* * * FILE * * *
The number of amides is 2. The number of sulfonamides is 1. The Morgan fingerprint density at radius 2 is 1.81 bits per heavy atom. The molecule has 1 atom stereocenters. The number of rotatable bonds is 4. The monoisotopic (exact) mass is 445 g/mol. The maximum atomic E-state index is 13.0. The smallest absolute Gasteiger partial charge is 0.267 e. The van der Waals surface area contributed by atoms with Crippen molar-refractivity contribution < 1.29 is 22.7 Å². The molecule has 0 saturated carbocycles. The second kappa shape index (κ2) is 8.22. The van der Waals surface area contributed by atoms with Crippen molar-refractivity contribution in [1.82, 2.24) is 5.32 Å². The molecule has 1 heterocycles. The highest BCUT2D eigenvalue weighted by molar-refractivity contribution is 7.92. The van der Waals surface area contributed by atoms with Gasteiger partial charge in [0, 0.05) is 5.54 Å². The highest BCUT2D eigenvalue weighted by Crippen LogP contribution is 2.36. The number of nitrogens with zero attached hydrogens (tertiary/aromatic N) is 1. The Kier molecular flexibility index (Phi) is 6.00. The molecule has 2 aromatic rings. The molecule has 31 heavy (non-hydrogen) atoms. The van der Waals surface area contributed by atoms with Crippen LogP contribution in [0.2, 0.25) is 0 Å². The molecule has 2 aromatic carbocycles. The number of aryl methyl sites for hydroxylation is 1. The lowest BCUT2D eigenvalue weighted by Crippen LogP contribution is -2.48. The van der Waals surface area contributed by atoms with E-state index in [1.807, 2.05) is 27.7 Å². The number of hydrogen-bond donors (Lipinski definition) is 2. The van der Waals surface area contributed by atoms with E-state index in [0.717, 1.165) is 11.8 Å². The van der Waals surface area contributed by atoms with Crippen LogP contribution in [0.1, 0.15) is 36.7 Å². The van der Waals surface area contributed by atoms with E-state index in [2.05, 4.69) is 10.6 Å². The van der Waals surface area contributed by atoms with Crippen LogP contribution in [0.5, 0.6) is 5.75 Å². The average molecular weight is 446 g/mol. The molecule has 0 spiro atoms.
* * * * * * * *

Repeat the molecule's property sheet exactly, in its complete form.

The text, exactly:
The number of amides is 2. The number of sulfonamides is 1. The Morgan fingerprint density at radius 2 is 1.81 bits per heavy atom. The molecule has 1 atom stereocenters. The number of rotatable bonds is 4. The monoisotopic (exact) mass is 445 g/mol. The maximum atomic E-state index is 13.0. The smallest absolute Gasteiger partial charge is 0.267 e. The van der Waals surface area contributed by atoms with Crippen molar-refractivity contribution < 1.29 is 22.7 Å². The molecule has 0 saturated carbocycles. The second kappa shape index (κ2) is 8.22. The van der Waals surface area contributed by atoms with Crippen molar-refractivity contribution in [1.82, 2.24) is 5.32 Å². The molecule has 1 heterocycles. The highest BCUT2D eigenvalue weighted by molar-refractivity contribution is 7.92. The van der Waals surface area contributed by atoms with Gasteiger partial charge in [0, 0.05) is 5.54 Å². The highest BCUT2D eigenvalue weighted by Crippen LogP contribution is 2.36. The number of nitrogens with zero attached hydrogens (tertiary/aromatic N) is 1. The Kier molecular flexibility index (Phi) is 6.00. The molecule has 2 aromatic rings. The molecule has 31 heavy (non-hydrogen) atoms. The van der Waals surface area contributed by atoms with Crippen LogP contribution in [0.2, 0.25) is 0 Å². The molecule has 2 aromatic carbocycles. The number of aryl methyl sites for hydroxylation is 1. The lowest BCUT2D eigenvalue weighted by Crippen LogP contribution is -2.48. The van der Waals surface area contributed by atoms with E-state index in [1.807, 2.05) is 27.7 Å². The number of hydrogen-bond donors (Lipinski definition) is 2. The van der Waals surface area contributed by atoms with E-state index in [0.717, 1.165) is 11.8 Å². The van der Waals surface area contributed by atoms with Crippen LogP contribution in [0.1, 0.15) is 36.7 Å². The van der Waals surface area contributed by atoms with E-state index in [2.05, 4.69) is 10.6 Å². The van der Waals surface area contributed by atoms with Crippen LogP contribution in [0.5, 0.6) is 5.75 Å². The average molecular weight is 446 g/mol. The molecule has 0 spiro atoms.